There is a psychological phenomenon known as time discounting. Basically, it means that a desired result in the future is perceived as less valuable than one in the present. For example, if you allow people to choose from being paid an amount in one year as opposed to being paid a smaller amount now, they will settle for a much smaller payment right now than they will in the future. There has been some research done on this and scientists found that a $100 payment in 12 months is just as attractive as $68 right now for the average person. This means that on average, people will discount the value of a gain made in one year by 32% over how they would value the gain made immediately.
Time discounting applies to areas other than money as well. In particular it effects the way we perceive our efforts in the area of time management and organization. For example, spending half a day organizing your work space will give you benefits in the future, but it has a present cost. Because of time discounting, you are likely to underestimate the amount of benefit being organized will give you in the future. Another task that is 31% less beneficial, but with immediate results will likely appear to be more attractive.
Time discounting explains some of the reasons we procrastinate. Working on something that isn’t due for 2 weeks often has a lower perceived benefit than doing something much less important right now. This explains why it is sometimes easier to spend an evening watching television instead of preparing for a presentation that is coming up in a few weeks.
Just being aware of time discounting can be a big benefit. If you realize that you are likely to underestimate the value of future gains, you can compensate in your planning. Another possibility is to assign a “value” metric to each of your tasks. If you can do this ranking from a third person perspective and think about the value of the task and not when it needs to occur, it will give you better insight into its actual benefit.
“Individual Differences in the Use of Time Management Mechanics and in Time Discounting” in Individual Differences Research, Vol. 4 No. 3, pp. 194-207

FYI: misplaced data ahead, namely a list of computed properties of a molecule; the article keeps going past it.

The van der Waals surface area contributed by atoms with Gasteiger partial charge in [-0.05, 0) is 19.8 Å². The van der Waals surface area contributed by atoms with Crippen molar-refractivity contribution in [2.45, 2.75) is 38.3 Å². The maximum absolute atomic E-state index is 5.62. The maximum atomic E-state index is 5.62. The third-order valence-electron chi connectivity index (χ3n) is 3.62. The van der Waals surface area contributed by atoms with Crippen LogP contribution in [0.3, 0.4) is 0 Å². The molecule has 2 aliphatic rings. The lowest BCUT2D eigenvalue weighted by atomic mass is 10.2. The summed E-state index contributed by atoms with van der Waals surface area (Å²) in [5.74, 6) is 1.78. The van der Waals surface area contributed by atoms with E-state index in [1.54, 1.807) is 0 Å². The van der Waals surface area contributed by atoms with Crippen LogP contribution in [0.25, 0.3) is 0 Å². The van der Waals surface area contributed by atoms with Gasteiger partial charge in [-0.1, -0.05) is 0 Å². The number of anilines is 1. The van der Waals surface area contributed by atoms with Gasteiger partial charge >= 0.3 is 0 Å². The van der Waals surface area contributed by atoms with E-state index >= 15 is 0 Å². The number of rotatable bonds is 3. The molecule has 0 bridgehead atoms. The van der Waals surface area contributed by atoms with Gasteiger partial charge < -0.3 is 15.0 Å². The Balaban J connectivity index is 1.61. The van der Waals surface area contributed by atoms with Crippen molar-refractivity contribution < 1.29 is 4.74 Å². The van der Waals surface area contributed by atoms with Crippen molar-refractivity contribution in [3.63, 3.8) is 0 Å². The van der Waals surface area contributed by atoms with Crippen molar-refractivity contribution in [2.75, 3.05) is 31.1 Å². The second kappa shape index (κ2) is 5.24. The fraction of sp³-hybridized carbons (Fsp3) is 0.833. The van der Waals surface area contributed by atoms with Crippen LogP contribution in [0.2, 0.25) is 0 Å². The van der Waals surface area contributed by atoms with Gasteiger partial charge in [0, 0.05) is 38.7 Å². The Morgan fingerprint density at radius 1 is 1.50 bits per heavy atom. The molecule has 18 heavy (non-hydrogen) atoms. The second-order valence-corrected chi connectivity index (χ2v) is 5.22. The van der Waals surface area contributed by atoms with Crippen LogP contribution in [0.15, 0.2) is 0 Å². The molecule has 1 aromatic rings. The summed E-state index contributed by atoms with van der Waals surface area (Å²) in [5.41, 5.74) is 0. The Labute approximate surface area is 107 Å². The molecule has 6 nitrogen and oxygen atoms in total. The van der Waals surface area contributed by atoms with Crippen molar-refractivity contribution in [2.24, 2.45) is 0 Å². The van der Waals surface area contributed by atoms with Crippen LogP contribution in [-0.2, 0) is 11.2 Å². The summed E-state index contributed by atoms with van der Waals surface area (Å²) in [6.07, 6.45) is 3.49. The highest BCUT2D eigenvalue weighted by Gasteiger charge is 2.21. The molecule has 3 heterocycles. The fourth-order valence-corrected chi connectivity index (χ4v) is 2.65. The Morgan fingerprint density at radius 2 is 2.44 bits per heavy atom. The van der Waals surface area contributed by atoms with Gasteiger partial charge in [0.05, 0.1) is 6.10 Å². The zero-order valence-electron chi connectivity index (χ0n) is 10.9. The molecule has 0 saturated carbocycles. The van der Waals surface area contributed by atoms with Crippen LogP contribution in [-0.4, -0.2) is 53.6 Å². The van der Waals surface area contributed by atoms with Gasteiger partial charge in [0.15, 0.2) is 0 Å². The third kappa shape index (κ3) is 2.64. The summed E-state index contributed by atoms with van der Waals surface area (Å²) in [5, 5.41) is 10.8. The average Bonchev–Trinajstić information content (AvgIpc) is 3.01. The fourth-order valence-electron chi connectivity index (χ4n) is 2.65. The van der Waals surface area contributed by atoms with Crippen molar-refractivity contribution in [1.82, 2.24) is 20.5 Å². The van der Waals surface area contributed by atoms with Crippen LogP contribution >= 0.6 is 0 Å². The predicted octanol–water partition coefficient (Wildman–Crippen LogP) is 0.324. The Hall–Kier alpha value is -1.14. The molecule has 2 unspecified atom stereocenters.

Originally published on June 9, 2007.
Leah Nass says
Actually, it’s not a “percieved” value, it’s an actual value. A dollar today is worth more than a dollar down the line because of your ability to earn money from your money. Plus, taking account inflation, a dollar today is worth more than a dollar 10 years from now when adjusted for inflation. It’s one of the first things they teach you in finance classes.
Julie B says
I wonder if the preference for getting paid a little now instead of more later has something to do with the socio-economic status of the people being polled. In Ruby Payne’s book on poverty, she talks about the the different value systems of the people in generational poverty vs. the middle class and the wealthy. People in generational poverty live for the moment. They don’t trust the future. They would rather have a sure thing than something that might happen in the future, even if it is a better deal. Even if the people polled are not in generational poverty, I wonder how many of them don’t believe that the future payment will happen? Companies go under. Banks close. As the saying goes, a bird in the hand is worth 2 in the bush.
Corey Freeman says
I never really thought about how things in the future are perceived in this manner. Interesting post. I’ll definitely have to remember it with all of the long-term things I’m working on right now.
Mark Shead says
@Leah Nass – We are talking about a pretty steep discount that goes well beyond inflation and potential earnings. If someone is willing to take $90 now instead of $100 in 12 months, it might still be rational based on inflation, earning potential, etc.
You describe a very important fact here. This might be one of the key hurdles why many people have difficulties in achieving their long distance goals.
I good way to cope with this is to break down your goals into sub-targets which are not so distant but important to achieve the goals. According to the theory we should be more energetic working on the closer sub-targets.
I have been writing on time management and collecting tips on how to save time here and there every day. One essential chapter is on goal setting, so that keep pursuing them.
Please come and have a look sharing your thoughts and ideas.
This relates quite well to the covey’s 4 quadrants, particularly the IInd which is where we “need” to be spending our maximum time at in order for us to further ourselves, create better value.
I’ve known about this phenomenon for a while now, but didn’t have any practical use for it other than to “keep it in mind” in my decisions. So I always try to make the best choice for my whole life rather than just for today. I like the idea of being more explicit and actually assigning values to tasks based on it. Will definitely give that a go.
Mark Shead says
It can also be very useful to remember if you are trying to sell someone else something.
Al Pittampalli says
Just simply taking 20 minutes planning your day in the morning, can save you so much time over the course of the day. It sounds so logical, but it can feel so counterintuitive in the moment!